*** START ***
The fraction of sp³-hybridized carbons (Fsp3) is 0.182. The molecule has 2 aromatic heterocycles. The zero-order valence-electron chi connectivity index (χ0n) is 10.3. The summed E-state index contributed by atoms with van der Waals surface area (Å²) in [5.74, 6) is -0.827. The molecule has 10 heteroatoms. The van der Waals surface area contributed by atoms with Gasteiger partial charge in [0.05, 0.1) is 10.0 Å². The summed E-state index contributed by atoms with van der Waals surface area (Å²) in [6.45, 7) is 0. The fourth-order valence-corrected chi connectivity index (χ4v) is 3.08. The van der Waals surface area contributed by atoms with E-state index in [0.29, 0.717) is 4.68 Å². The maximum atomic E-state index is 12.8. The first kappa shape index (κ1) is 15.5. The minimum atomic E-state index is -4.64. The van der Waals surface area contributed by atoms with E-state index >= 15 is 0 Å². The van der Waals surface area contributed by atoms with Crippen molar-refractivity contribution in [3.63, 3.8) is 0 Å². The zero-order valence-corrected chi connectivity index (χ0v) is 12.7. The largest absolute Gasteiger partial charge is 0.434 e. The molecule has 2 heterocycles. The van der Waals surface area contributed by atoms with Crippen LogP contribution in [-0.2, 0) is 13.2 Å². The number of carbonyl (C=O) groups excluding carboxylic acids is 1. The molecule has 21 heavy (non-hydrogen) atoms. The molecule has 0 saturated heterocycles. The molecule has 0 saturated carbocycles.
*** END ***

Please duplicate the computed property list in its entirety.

The fraction of sp³-hybridized carbons (Fsp3) is 0.182. The molecule has 2 aromatic heterocycles. The zero-order valence-electron chi connectivity index (χ0n) is 10.3. The summed E-state index contributed by atoms with van der Waals surface area (Å²) in [5.74, 6) is -0.827. The molecule has 10 heteroatoms. The van der Waals surface area contributed by atoms with Gasteiger partial charge in [0.05, 0.1) is 10.0 Å². The summed E-state index contributed by atoms with van der Waals surface area (Å²) in [6.45, 7) is 0. The fourth-order valence-corrected chi connectivity index (χ4v) is 3.08. The van der Waals surface area contributed by atoms with E-state index in [0.29, 0.717) is 4.68 Å². The maximum atomic E-state index is 12.8. The first kappa shape index (κ1) is 15.5. The minimum atomic E-state index is -4.64. The van der Waals surface area contributed by atoms with E-state index >= 15 is 0 Å². The van der Waals surface area contributed by atoms with Crippen molar-refractivity contribution in [3.63, 3.8) is 0 Å². The zero-order valence-corrected chi connectivity index (χ0v) is 12.7. The largest absolute Gasteiger partial charge is 0.434 e. The molecule has 2 heterocycles. The van der Waals surface area contributed by atoms with Crippen LogP contribution in [-0.2, 0) is 13.2 Å². The number of carbonyl (C=O) groups excluding carboxylic acids is 1. The molecule has 21 heavy (non-hydrogen) atoms. The molecule has 0 saturated heterocycles. The molecule has 0 saturated carbocycles.